What were you doing on January 1st at 9 a.m.? Vladimir Putin was already up. That day, in the cold, the Russian president went to the Vishnevsky military hospital, on the outskirts of Moscow. There, he distributed happy new year greetings, visited the installations, spoke with the doctors on duty, met soldiers injured at the front, but above all promised to “further intensify” the strikes on Ukraine in the days to come. come, in retaliation for the bombing by the Ukrainian army on the Russian town of Belgorod.

For the occasion, the Russian president did not choose verbal sobriety, but rather clothing. He wore a black suit and a sky shirt without his tie, for a result that was distressingly banal but at least allowed us to recall a principle of ancestral elegance. For a refined and elegant outfit, lengthening the silhouette, you should ensure that the sleeve of the shirt exceeds the sleeve of the jacket by approximately 2 centimeters. Suffice to say that the rule in question is, here, completely flouted.

Facing Putin stood a man in a white coat. Harmless in a hospital? Yes, but no… In fact, for around forty years, science has identified what we call “the white coat effect”. This designates the physiological effects that the simple sight, experienced as stressful, of a doctor in a white coat can cause in a patient. This can lead to an unusual increase in heart rate and a rise in blood pressure… It remains to be seen whether Vladimir Putin is subject to this. Or if it’s the doctors who get stressed at the sight of the Russian president.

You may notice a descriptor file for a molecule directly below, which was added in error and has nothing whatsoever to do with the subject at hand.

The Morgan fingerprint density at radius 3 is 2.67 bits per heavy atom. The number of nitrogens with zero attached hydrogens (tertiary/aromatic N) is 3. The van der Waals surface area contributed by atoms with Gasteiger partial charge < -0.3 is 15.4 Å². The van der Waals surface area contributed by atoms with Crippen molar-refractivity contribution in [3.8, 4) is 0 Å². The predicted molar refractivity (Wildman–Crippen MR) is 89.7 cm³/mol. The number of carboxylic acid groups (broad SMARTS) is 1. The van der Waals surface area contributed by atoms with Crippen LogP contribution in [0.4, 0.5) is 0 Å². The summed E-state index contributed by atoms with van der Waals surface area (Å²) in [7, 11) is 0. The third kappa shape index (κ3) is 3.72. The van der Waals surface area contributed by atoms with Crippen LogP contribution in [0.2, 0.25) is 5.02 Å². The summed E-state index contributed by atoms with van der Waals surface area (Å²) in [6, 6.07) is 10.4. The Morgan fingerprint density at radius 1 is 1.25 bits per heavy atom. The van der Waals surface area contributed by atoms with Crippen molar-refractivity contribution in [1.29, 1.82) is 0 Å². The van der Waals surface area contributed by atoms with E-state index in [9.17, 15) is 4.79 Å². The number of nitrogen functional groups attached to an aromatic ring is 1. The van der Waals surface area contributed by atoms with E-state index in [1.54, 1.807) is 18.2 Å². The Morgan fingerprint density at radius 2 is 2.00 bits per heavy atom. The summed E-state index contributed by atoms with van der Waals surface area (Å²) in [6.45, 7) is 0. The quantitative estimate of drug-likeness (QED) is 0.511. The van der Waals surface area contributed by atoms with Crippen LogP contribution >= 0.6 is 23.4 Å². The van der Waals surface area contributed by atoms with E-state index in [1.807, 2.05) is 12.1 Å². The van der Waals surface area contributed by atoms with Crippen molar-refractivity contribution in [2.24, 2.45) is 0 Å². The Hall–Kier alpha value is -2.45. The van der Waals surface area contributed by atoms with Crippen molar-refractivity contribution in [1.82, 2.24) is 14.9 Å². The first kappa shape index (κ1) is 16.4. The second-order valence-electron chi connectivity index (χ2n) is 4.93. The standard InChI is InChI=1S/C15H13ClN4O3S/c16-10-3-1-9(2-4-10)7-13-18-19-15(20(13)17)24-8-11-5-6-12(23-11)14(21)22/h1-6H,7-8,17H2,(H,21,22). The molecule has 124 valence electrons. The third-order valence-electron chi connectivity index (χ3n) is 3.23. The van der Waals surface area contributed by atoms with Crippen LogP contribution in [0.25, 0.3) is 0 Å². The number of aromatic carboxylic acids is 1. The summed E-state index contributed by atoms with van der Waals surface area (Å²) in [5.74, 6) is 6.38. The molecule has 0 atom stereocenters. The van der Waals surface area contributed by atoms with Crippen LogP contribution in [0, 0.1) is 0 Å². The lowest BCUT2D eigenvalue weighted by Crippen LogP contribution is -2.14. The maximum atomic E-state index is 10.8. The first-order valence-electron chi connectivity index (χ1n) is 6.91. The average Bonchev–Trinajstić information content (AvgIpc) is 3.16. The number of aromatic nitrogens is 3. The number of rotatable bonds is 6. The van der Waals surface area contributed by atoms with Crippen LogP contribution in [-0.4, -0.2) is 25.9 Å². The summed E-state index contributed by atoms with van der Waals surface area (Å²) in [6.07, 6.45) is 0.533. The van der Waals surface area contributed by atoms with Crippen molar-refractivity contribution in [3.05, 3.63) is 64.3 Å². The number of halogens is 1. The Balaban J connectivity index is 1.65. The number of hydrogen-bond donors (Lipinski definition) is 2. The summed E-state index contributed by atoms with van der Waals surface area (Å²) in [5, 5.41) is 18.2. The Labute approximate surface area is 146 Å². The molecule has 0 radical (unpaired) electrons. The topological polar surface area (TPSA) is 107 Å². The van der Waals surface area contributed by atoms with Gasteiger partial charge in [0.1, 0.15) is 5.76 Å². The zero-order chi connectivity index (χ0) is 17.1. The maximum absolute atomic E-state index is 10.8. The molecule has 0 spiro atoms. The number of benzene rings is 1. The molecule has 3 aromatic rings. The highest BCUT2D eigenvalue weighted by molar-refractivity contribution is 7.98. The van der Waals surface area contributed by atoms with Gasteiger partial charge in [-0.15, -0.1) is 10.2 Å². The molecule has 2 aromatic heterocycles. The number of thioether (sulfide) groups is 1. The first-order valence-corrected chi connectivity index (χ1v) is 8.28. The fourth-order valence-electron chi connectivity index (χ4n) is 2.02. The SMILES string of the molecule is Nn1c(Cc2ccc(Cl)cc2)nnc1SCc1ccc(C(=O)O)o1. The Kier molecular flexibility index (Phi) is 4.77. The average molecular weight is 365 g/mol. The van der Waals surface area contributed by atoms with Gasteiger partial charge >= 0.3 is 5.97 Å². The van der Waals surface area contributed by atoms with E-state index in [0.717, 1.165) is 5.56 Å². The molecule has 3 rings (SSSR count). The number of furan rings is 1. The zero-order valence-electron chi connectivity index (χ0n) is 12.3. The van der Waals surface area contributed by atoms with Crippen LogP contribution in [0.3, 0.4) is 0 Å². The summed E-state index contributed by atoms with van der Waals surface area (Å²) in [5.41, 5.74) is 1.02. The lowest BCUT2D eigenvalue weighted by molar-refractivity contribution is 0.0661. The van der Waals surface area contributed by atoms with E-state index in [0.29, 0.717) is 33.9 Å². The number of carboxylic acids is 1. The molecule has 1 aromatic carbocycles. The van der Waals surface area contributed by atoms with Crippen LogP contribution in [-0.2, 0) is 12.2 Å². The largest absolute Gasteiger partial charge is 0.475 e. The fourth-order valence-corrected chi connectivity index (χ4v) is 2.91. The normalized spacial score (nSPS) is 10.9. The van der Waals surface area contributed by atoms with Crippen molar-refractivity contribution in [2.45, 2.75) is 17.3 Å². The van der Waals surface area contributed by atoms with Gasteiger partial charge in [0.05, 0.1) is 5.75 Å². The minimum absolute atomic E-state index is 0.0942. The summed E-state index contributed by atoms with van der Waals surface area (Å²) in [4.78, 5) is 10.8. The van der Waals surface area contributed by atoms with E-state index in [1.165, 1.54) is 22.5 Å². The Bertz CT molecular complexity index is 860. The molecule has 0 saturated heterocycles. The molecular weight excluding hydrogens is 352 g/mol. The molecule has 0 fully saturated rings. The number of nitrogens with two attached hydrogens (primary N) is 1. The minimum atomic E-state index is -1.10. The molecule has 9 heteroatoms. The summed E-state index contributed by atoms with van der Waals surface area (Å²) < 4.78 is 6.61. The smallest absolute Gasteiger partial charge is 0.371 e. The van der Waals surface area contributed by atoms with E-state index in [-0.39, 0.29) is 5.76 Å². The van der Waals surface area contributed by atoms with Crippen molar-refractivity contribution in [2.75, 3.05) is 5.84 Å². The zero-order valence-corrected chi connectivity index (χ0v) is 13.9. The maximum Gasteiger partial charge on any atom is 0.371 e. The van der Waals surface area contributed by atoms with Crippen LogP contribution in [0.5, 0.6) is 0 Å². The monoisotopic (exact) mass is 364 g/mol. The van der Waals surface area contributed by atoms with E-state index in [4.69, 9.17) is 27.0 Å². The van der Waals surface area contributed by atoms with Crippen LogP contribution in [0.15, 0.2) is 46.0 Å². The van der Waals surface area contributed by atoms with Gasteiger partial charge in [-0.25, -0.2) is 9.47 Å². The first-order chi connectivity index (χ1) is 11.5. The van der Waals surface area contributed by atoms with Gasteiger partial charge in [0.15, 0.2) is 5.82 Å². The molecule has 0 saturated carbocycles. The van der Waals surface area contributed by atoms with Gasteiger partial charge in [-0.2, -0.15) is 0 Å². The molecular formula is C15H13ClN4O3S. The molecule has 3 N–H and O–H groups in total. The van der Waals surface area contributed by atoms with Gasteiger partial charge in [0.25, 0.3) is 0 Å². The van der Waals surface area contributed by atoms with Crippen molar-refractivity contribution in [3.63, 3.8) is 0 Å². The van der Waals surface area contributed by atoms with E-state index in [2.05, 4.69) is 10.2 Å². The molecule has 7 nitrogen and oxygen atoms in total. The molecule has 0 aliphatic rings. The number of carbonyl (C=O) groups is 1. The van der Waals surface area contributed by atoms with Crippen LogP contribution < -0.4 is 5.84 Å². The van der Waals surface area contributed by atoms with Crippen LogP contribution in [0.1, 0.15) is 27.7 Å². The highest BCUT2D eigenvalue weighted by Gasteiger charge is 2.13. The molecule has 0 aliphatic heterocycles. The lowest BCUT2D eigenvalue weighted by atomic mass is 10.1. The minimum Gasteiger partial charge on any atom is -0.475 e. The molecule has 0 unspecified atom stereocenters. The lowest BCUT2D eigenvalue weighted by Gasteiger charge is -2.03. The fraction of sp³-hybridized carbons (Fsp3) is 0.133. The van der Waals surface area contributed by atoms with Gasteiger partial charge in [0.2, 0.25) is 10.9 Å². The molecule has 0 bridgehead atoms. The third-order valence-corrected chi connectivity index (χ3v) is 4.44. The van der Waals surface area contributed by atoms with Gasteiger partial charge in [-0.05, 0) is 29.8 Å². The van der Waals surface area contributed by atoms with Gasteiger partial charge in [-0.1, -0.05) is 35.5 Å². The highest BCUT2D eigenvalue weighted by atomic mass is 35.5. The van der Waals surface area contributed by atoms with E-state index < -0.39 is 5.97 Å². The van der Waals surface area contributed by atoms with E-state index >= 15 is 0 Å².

Alongside Vladimir Putin and this doctor, was the Russian Secretary of State, Deputy Minister of Defense, the man named Nikolai Pankov, dressed in a green zipped jacket and a sand-colored t-shirt. Casual? Yes, but this relaxation is perfectly regulatory. In 2012, the dress code of Russian soldiers was modernized to facilitate their freedom of movement and simplify their daily work. Jacket, shirt and tie were thus replaced by the jacket and t-shirt here in the image.

The world being small, the man behind the said clothing reform of the Russian army is present in this image. Vladimir Poutine ? Missed. Transformed into the face of a calendar and pinned on a tapestry reminding us of all the splendor of Soviet interior design, the man named Sergei Shoigu, superior to Nikolai Pankov and minister of defense for fourteen years, was in fact at the origin of this clothing reform. Which does not answer another question posed by this image: on this January 1, is this calendar a vestige of 2023 or, already, a novelty for 2024?